The once robust alliance between PPP and PML-N, led by Shehbaz Sharif, has begun to show signs of strain. On Saturday, both parties engaged in a heated dispute over election-related matters, exchanging accusations of political inconsistency and seeking the favour of influential entities.
Tensions flared as PPP and PML-N entered a spirited verbal exchange, accusing each other of reneging on previous positions and courting support from powerful quarters.
They downplayed each other’s political slogans and held each other accountable for perceived performance shortcomings. PPP criticized PML-N leaders as successors to the military dictator Zia-ul-Haq, while PML-N countered by stating, “Bhutto is not dead.”
During a news conference in Lahore, PPP leader Nadeem Afzal Chan indirectly criticized PML-N for “hiding behind institutions.” He pointed out that the party, once the champion of the slogan “respect the vote,” had changed its stance and should avoid such tactics.
Emphasizing PPP’s steadfast commitment to its motto, Chan highlighted the contrast with PML-N’s departure from “respect the vote.”
The growing differences between PPP and PML-N, particularly regarding the timing of general elections, have become evident. Last week, PPP Chairperson Bilawal Bhutto Zardari called for a “level playing field,” expressing concern that a certain party seemed to possess information about the election schedule despite its uncertainty.
“There is currently a perceived disparity in the level playing field, favouring some parties but not all, and I strongly object to this,” he stated.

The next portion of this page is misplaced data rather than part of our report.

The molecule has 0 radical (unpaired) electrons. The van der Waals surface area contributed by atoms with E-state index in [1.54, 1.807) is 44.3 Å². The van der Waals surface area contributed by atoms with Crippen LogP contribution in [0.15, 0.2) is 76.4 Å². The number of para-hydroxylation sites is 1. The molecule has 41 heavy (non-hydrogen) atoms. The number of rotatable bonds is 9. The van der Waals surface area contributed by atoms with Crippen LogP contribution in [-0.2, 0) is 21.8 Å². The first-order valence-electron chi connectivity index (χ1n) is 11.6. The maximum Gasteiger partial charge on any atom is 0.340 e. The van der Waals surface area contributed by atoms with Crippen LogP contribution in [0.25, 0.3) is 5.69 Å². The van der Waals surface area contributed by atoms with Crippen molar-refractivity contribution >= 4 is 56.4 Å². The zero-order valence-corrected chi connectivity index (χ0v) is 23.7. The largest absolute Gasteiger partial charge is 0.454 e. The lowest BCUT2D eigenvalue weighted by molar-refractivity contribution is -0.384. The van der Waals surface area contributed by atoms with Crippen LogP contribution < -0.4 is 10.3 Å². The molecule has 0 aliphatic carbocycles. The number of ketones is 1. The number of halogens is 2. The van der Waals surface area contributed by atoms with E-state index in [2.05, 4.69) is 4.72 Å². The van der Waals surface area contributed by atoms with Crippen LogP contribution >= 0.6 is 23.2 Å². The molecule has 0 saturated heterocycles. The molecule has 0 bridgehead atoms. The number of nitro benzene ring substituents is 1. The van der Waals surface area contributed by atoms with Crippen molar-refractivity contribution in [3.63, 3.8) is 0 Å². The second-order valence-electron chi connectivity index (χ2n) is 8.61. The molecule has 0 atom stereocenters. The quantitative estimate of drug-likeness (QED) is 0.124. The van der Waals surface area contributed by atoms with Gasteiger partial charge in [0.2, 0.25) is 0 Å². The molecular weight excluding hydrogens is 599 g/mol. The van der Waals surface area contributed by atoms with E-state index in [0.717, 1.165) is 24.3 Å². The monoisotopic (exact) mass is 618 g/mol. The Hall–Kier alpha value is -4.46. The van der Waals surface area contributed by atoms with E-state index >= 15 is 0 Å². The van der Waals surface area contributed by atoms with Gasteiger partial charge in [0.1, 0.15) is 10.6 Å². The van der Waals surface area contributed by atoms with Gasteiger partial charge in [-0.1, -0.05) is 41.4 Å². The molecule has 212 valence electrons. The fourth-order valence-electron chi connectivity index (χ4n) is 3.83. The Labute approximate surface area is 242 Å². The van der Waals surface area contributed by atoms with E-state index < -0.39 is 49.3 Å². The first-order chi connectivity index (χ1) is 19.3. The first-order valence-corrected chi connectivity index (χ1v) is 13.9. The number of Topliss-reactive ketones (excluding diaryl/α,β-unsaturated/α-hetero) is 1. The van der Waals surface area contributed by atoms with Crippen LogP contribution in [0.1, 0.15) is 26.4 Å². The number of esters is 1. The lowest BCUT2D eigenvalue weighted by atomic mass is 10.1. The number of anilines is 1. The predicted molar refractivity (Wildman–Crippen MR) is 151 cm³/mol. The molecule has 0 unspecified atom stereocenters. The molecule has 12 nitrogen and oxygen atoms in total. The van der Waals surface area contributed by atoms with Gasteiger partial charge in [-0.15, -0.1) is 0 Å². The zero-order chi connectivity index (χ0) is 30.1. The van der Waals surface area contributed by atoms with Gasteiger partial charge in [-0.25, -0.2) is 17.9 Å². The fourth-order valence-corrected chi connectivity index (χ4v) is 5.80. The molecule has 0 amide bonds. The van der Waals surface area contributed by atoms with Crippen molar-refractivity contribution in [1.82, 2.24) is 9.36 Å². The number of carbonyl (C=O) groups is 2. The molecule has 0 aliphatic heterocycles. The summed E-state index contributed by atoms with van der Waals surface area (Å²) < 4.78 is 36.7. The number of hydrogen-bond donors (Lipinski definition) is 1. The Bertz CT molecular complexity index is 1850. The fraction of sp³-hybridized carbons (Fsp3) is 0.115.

While PPP advocates for prompt elections, PML-N insists on completing constituency delimitation before holding the polls. This process could potentially extend the election timeline beyond the constitutionally mandated 90-day period following the lower house’s dissolution on August 9.
During the press conference, Chan expressed the PPP’s desire for elections but voiced concerns about a situation reminiscent of the Islami Jamhoori Ittehad (IJI), a political alliance formed to thwart Benazir Bhutto’s PPP during the 1988 polls.
He stressed the importance of a level playing field, which entails providing all parties with an equal opportunity to participate in the electoral competition.
He questioned, “How many visits were made to Thar, Sehwan Sharif, Khairpur, and other cities during your time in power?” This query arose in response to reported plans by PML-N leaders to conduct poll campaigns in Sindh.
Kundi expressed concern in his statement about the statements made by their former coalition partners and urged against prematurely souring their relationship.
Later, PML-N leader Hanif Abbasi, accompanied by Chaudhry Tanvir, held a news conference in the federal capital to address the allegations levelled against their party by PPP representatives. Abbasi clarified, “We never stated that we would contest elections in alliance with the PPP or form a coalition with anyone.” He emphasized that the previous coalition government should not be misconstrued as an electoral alliance.
Highlighting the perceived lack of offerings from the PPP, Abbasi remarked, “Beyond the legacy of Zulfiqar Ali Bhutto, it appears the party has little else to present. It’s crucial to remember that Bhutto is no longer with us.”
In response, PPP leader Hassan Murtaza challenged Abbasi to a debate and characterized PML-N leaders as “political descendants” of the military dictator Zia-ul-Haq, suggesting that their strong opposition to Bhutto is rooted in inherited animosity.
Murtaza argued, “Those who visit Zia’s grave naturally harbour hostility towards Bhutto.” He accused the PML-N of having a historical tendency to accommodate dictators while confronting politicians, a trait he claimed was ingrained in their party’s DNA. Defending Bhutto’s legacy passionately, he asserted, “Bhutto Shaheed lives on and will endure.”
Murtaza also commented on Nawaz Sharif’s reliance on Bhutto during challenging times, underscoring that genuine leadership should extend beyond infrastructure development projects.